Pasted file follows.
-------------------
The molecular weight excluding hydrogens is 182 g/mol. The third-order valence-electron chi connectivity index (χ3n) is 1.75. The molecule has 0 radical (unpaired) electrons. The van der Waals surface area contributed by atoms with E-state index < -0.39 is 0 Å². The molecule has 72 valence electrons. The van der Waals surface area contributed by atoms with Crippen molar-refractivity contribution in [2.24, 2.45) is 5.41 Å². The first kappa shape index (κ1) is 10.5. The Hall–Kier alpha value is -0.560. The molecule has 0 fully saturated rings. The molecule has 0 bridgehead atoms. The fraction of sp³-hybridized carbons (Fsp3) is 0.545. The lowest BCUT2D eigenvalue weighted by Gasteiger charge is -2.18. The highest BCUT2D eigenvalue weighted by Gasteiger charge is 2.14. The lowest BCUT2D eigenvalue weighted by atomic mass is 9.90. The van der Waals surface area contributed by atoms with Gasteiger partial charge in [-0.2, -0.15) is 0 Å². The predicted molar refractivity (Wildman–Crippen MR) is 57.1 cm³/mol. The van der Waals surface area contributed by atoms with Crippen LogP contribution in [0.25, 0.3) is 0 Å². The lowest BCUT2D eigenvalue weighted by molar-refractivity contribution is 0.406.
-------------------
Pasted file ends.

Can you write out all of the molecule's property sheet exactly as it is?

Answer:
The molecular weight excluding hydrogens is 182 g/mol. The third-order valence-electron chi connectivity index (χ3n) is 1.75. The molecule has 0 radical (unpaired) electrons. The van der Waals surface area contributed by atoms with E-state index < -0.39 is 0 Å². The molecule has 72 valence electrons. The van der Waals surface area contributed by atoms with Crippen molar-refractivity contribution in [2.24, 2.45) is 5.41 Å². The first kappa shape index (κ1) is 10.5. The Hall–Kier alpha value is -0.560. The molecule has 0 fully saturated rings. The molecule has 0 bridgehead atoms. The fraction of sp³-hybridized carbons (Fsp3) is 0.545. The lowest BCUT2D eigenvalue weighted by Gasteiger charge is -2.18. The highest BCUT2D eigenvalue weighted by Gasteiger charge is 2.14. The lowest BCUT2D eigenvalue weighted by atomic mass is 9.90. The van der Waals surface area contributed by atoms with Gasteiger partial charge in [-0.2, -0.15) is 0 Å². The predicted molar refractivity (Wildman–Crippen MR) is 57.1 cm³/mol. The van der Waals surface area contributed by atoms with Crippen LogP contribution in [0.25, 0.3) is 0 Å². The lowest BCUT2D eigenvalue weighted by molar-refractivity contribution is 0.406.